In the End, You Are Not Alone
~What I learned from listening music~
Before I start with anything, I share this lesson learned: when going to a performance night, be sure to charge your camera battery to its full strength. You wouldn’t want to miss the great songs unrecorded because of this neglect, resulting in your camera flashing the “low battery” icon then suddenly shutting down. Sure I was a victim.
Speaking of a performance night, I attended the concert “From Classical to Jazz” presented by the Winds and Percussion Department of the UP College of Music, held at the Abelardo Hall Auditorium on 9 February 2012.
It started with a live performance of the “Pambansang Awit” in a stately band rendition. No-one could help but sing the words silently while our minds wafted in pure admiration to the tune. (By the way, I loved the trilling flutes part.)
I prefer going to college-based concerts than the lavish ones staged at cultural institutions for the raison d’être that less decorum is required in the former setting, while the latter subjects you to comport oneself in the noblest conduct.
I’ll prove my point. One instance, at this concert, was when one performer suddenly hurled a cloth (which I think was to be used to lessen the resonance of the drum) to the concert bass drum player who was two persons away. And I was rather amused, and so were some in the audience, with one shouting “More!” to repeat the act. And we all laughed.
This kind of informality suggested an unrestricted mood at the concert—driving away rigidity—truly a display of an irrepressible student spirit.
I managed to record two pieces played by the UP Symphonic Band, as conducted by Prof. Rodney Ambat. Please care to listen:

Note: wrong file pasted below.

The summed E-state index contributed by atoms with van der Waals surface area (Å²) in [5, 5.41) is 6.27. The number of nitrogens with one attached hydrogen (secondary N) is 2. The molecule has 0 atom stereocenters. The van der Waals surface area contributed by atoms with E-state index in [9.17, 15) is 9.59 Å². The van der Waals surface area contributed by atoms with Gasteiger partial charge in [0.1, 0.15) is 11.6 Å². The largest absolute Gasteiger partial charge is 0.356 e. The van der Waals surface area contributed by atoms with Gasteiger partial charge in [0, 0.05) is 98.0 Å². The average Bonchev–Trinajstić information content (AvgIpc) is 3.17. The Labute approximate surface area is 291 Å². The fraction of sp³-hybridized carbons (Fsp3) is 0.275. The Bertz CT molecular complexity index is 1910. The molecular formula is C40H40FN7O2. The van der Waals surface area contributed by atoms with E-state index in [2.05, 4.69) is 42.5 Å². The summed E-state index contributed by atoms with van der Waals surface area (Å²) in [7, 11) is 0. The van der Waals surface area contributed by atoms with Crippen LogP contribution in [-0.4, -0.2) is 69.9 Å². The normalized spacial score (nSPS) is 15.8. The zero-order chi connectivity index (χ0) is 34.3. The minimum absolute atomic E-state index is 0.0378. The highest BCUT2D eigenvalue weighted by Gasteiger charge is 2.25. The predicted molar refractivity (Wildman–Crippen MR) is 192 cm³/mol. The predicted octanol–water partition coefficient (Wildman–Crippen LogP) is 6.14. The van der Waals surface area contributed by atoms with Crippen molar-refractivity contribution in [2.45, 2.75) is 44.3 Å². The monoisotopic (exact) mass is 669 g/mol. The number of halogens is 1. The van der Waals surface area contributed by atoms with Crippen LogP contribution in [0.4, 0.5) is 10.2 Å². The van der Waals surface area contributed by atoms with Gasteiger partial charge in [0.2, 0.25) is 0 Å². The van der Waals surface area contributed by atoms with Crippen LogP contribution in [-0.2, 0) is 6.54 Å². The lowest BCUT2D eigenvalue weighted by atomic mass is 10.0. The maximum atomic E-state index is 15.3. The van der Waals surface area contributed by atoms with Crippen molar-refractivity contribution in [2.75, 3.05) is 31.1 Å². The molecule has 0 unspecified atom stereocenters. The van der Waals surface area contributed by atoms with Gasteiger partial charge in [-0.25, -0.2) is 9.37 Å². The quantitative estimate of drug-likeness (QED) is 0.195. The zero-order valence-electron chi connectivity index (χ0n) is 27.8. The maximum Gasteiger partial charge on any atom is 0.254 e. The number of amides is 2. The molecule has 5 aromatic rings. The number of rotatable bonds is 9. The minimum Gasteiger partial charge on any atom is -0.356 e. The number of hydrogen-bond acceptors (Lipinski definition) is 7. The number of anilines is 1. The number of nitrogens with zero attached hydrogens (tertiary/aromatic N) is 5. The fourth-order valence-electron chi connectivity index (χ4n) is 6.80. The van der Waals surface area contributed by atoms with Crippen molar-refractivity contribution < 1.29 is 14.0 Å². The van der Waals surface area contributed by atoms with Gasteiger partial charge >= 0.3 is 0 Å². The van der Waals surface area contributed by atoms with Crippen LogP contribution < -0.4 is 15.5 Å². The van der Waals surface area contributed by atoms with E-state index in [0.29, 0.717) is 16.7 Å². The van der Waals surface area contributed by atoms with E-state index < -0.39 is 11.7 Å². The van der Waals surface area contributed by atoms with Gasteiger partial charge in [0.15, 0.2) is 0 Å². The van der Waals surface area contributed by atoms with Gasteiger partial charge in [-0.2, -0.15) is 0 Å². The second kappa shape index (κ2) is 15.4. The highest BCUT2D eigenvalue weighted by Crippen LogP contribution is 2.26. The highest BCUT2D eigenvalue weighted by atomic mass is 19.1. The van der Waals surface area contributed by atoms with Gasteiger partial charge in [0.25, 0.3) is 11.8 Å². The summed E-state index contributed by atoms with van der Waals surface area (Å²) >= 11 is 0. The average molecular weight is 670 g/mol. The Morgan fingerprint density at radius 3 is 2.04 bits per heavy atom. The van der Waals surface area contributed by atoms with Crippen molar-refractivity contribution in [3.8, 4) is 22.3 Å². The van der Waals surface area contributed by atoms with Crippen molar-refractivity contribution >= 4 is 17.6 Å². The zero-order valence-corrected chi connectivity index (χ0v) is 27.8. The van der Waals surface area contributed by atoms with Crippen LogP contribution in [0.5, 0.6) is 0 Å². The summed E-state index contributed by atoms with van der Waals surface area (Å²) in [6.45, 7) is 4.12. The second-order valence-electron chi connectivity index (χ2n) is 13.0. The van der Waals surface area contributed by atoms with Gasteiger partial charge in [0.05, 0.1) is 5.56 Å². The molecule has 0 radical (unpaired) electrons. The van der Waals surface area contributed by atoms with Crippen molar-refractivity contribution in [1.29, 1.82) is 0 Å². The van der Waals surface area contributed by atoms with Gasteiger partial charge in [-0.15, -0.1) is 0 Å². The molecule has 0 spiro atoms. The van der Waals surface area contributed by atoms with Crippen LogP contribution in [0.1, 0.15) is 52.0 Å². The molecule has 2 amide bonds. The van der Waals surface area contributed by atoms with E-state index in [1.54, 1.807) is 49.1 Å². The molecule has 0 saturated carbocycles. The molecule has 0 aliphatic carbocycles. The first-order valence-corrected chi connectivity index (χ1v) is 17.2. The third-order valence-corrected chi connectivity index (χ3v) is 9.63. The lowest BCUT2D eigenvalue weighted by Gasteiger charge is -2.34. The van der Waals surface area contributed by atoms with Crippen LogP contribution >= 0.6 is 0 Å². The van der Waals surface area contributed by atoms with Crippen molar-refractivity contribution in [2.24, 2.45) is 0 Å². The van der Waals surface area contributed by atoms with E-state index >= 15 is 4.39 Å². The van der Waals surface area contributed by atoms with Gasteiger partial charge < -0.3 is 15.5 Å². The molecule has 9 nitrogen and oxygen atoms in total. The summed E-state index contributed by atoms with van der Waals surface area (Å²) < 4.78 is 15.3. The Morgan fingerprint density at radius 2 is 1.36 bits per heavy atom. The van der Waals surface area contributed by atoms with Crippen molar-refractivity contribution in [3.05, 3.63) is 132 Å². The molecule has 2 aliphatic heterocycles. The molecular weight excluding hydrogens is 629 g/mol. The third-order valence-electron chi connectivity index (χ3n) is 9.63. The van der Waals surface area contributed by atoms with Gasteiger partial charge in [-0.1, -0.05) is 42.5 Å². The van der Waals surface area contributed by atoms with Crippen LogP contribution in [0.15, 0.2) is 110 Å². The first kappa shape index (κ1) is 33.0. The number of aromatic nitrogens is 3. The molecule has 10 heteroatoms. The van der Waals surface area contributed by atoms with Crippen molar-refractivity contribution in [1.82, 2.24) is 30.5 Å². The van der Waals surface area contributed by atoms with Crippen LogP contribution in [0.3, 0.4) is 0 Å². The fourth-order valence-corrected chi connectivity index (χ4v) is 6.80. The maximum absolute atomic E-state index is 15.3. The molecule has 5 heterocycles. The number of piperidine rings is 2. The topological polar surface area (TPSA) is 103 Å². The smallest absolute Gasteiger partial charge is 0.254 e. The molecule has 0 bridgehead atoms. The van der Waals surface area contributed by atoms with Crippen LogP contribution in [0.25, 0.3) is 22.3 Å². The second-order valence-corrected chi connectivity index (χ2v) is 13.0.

Hannover Festival, Phillip Sparke
Symphonic Episode I, Satoshi Yagisawa
Next were the performances of each set of instruments akin to each other—like a quintet of woodwinds; a family of clarinets; flutes; a quintet of brass, tuba and euphonium; and others. But what caught my attention as I got hold of the program sheet were the piece to be performed by a group of tambourines and a piece by three snare drums. I thought to myself, “What could these percussion instruments do on their own?” (See below for the night’s repertoire.
You see, I used to regard percussion instruments as simply an addition to an orchestra. They cannot do solos, as I thought then, and they play minor parts in a piece—clashing cymbals, descending chimes, rolling drums, shaking tambourines, among others. But I was proven utterly wrong.
The usual loved instruments—violin, flute, saxophone, clarinet, cello, trombone, oboe, (piano), etc.—all can play on their own and rise to musical prominence in a concerto, while percussions are usually limited in playing, albeit significant. For example, I really look forward to the cymbals part in Gioachino Rossini’s “William Tell Overture”.